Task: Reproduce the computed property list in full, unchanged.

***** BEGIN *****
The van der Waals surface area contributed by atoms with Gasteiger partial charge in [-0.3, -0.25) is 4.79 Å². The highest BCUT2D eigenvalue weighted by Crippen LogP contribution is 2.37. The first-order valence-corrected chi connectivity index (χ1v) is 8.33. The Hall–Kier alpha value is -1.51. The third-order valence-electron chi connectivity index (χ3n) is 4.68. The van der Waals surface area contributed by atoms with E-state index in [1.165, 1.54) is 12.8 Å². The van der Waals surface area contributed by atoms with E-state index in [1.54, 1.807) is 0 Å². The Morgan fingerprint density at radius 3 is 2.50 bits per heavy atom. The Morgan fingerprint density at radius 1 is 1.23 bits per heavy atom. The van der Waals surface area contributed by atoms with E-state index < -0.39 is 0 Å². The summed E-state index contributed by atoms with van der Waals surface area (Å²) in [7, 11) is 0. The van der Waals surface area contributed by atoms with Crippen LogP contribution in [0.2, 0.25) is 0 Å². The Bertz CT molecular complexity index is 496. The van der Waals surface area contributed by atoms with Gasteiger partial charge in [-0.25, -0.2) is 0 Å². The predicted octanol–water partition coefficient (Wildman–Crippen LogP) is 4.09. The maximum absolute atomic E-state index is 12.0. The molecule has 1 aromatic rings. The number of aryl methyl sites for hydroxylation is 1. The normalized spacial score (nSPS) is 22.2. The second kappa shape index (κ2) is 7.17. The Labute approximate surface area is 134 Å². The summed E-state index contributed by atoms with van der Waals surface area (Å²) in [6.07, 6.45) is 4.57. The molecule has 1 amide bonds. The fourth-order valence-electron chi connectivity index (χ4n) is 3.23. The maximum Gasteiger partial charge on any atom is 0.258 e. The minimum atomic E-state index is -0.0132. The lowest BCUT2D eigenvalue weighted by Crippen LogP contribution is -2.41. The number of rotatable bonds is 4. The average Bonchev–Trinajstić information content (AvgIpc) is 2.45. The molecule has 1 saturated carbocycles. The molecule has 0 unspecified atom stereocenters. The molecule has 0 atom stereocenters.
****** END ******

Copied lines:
The van der Waals surface area contributed by atoms with Gasteiger partial charge in [-0.3, -0.25) is 4.79 Å². The highest BCUT2D eigenvalue weighted by Crippen LogP contribution is 2.37. The first-order valence-corrected chi connectivity index (χ1v) is 8.33. The Hall–Kier alpha value is -1.51. The third-order valence-electron chi connectivity index (χ3n) is 4.68. The van der Waals surface area contributed by atoms with E-state index in [1.165, 1.54) is 12.8 Å². The van der Waals surface area contributed by atoms with E-state index in [1.54, 1.807) is 0 Å². The Morgan fingerprint density at radius 3 is 2.50 bits per heavy atom. The Morgan fingerprint density at radius 1 is 1.23 bits per heavy atom. The van der Waals surface area contributed by atoms with E-state index < -0.39 is 0 Å². The summed E-state index contributed by atoms with van der Waals surface area (Å²) in [7, 11) is 0. The van der Waals surface area contributed by atoms with Crippen LogP contribution in [0.2, 0.25) is 0 Å². The Bertz CT molecular complexity index is 496. The van der Waals surface area contributed by atoms with Gasteiger partial charge in [-0.25, -0.2) is 0 Å². The predicted octanol–water partition coefficient (Wildman–Crippen LogP) is 4.09. The maximum absolute atomic E-state index is 12.0. The molecule has 1 aromatic rings. The number of aryl methyl sites for hydroxylation is 1. The normalized spacial score (nSPS) is 22.2. The second kappa shape index (κ2) is 7.17. The Labute approximate surface area is 134 Å². The summed E-state index contributed by atoms with van der Waals surface area (Å²) in [6.07, 6.45) is 4.57. The molecule has 1 amide bonds. The fourth-order valence-electron chi connectivity index (χ4n) is 3.23. The maximum Gasteiger partial charge on any atom is 0.258 e. The minimum atomic E-state index is -0.0132. The lowest BCUT2D eigenvalue weighted by Crippen LogP contribution is -2.41. The number of rotatable bonds is 4. The average Bonchev–Trinajstić information content (AvgIpc) is 2.45. The molecule has 1 saturated carbocycles. The molecule has 0 unspecified atom stereocenters. The molecule has 0 atom stereocenters.